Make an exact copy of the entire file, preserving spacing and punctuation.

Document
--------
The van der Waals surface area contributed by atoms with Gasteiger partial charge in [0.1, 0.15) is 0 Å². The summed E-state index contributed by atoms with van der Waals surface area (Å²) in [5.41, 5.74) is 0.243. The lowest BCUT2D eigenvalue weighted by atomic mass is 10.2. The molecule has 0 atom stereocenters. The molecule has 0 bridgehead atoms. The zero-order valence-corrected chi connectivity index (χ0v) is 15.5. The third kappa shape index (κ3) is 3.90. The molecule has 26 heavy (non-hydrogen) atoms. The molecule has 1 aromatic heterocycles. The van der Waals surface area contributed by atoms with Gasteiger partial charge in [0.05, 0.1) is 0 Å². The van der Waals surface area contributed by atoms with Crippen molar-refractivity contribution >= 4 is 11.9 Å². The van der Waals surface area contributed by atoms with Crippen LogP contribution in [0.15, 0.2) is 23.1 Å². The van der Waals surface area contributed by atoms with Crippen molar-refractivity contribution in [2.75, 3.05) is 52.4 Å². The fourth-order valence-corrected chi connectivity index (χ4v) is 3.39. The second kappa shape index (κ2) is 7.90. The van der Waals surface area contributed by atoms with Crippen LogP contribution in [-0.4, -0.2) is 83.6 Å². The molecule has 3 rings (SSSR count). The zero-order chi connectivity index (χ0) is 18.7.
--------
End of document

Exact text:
The van der Waals surface area contributed by atoms with Gasteiger partial charge in [0.1, 0.15) is 0 Å². The summed E-state index contributed by atoms with van der Waals surface area (Å²) in [5.41, 5.74) is 0.243. The lowest BCUT2D eigenvalue weighted by atomic mass is 10.2. The molecule has 0 atom stereocenters. The molecule has 0 bridgehead atoms. The zero-order valence-corrected chi connectivity index (χ0v) is 15.5. The third kappa shape index (κ3) is 3.90. The molecule has 26 heavy (non-hydrogen) atoms. The molecule has 1 aromatic heterocycles. The van der Waals surface area contributed by atoms with Gasteiger partial charge in [0.05, 0.1) is 0 Å². The van der Waals surface area contributed by atoms with Crippen molar-refractivity contribution >= 4 is 11.9 Å². The van der Waals surface area contributed by atoms with Crippen LogP contribution in [0.15, 0.2) is 23.1 Å². The van der Waals surface area contributed by atoms with Crippen molar-refractivity contribution in [2.75, 3.05) is 52.4 Å². The fourth-order valence-corrected chi connectivity index (χ4v) is 3.39. The second kappa shape index (κ2) is 7.90. The van der Waals surface area contributed by atoms with Crippen LogP contribution in [-0.4, -0.2) is 83.6 Å². The molecule has 3 rings (SSSR count). The zero-order chi connectivity index (χ0) is 18.7.